Combine this with the onboard pickup simulator to place this fuzz anywhere in your chain without the normal issues and a cleanup knob to get you into drive territory that rivals the best overdrives out there with beautifully musical germanium color - and you have one of the most useable, versatile fuzzes to date with sooo.. much.. texture.
Create rich, spacious reverberations with the Ventris Dual Reverb. The Ventris features 14 meticulously crafted reverb engines built on two completely independent 56-bit signal processors, essentially housing a matching pair of high-powered, stereo reverb pedals in a single box. The pedal’s dual DSP architecture provides massive processing muscle, adjustable preset spillover time, and advanced dual reverb effects. Step into a vast realm of ambient space.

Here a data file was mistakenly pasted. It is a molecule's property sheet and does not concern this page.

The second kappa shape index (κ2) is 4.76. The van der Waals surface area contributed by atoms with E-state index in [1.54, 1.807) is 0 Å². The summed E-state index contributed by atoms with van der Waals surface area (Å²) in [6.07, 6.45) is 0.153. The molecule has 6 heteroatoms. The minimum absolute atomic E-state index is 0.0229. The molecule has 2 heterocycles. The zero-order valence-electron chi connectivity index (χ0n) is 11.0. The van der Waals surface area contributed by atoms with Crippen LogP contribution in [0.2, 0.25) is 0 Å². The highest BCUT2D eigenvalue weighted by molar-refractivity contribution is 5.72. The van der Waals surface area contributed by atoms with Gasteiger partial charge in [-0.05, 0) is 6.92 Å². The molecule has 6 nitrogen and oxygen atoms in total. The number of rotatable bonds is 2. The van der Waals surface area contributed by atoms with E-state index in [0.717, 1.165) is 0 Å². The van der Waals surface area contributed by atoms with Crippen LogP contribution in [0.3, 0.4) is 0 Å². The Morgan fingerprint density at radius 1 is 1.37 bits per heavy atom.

Emerging from UA's flagship Starlight Echo Station, Orion Tape Echo gives you the magical hazy delay effects of vintage ’70s Maestro Echoplex EP-III tape delays, in a classy, compact package.*
- Create with a stunning emulation of the iconic vintage tape echo hardware
- Craft eccentric effects with authentic wow, flutter, and tape types
- Fatten your tone with a perfectly captured EP-III analog preamp
- Rely on timeless UA craftsmanship, built for decades of rock-solid performance
*All trademarks are property of their respective owners and used only to represent the effects modeled as part of Orion Tape Echo.